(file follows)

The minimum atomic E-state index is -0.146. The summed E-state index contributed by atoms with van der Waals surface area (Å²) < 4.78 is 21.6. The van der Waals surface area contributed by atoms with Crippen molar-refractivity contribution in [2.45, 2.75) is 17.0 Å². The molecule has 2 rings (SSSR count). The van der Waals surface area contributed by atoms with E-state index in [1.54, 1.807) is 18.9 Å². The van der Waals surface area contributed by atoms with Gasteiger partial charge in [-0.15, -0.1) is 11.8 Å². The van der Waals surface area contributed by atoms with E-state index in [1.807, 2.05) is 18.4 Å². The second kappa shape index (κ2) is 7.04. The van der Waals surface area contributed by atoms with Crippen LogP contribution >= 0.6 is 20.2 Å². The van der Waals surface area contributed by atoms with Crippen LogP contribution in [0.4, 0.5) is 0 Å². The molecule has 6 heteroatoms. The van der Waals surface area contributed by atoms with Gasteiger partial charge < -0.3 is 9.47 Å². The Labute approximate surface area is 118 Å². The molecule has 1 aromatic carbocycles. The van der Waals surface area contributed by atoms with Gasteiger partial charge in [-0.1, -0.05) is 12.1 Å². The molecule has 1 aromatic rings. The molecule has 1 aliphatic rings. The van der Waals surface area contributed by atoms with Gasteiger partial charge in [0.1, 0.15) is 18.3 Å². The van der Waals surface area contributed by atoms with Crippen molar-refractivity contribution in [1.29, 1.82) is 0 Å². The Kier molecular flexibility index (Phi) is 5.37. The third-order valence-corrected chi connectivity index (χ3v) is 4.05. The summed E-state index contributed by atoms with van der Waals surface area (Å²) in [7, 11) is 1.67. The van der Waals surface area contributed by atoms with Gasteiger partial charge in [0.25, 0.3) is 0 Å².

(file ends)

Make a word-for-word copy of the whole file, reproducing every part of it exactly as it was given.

The minimum atomic E-state index is -0.146. The summed E-state index contributed by atoms with van der Waals surface area (Å²) < 4.78 is 21.6. The van der Waals surface area contributed by atoms with Crippen molar-refractivity contribution in [2.45, 2.75) is 17.0 Å². The molecule has 2 rings (SSSR count). The van der Waals surface area contributed by atoms with E-state index in [1.54, 1.807) is 18.9 Å². The van der Waals surface area contributed by atoms with Gasteiger partial charge in [-0.15, -0.1) is 11.8 Å². The van der Waals surface area contributed by atoms with E-state index in [1.807, 2.05) is 18.4 Å². The second kappa shape index (κ2) is 7.04. The van der Waals surface area contributed by atoms with Crippen LogP contribution >= 0.6 is 20.2 Å². The van der Waals surface area contributed by atoms with Crippen LogP contribution in [0.4, 0.5) is 0 Å². The molecule has 6 heteroatoms. The van der Waals surface area contributed by atoms with Gasteiger partial charge < -0.3 is 9.47 Å². The Labute approximate surface area is 118 Å². The molecule has 1 aromatic carbocycles. The van der Waals surface area contributed by atoms with Gasteiger partial charge in [-0.1, -0.05) is 12.1 Å². The molecule has 1 aromatic rings. The molecule has 1 aliphatic rings. The van der Waals surface area contributed by atoms with Gasteiger partial charge in [0.1, 0.15) is 18.3 Å². The van der Waals surface area contributed by atoms with Crippen molar-refractivity contribution in [1.29, 1.82) is 0 Å². The Kier molecular flexibility index (Phi) is 5.37. The third-order valence-corrected chi connectivity index (χ3v) is 4.05. The summed E-state index contributed by atoms with van der Waals surface area (Å²) in [7, 11) is 1.67. The van der Waals surface area contributed by atoms with Gasteiger partial charge in [0.25, 0.3) is 0 Å².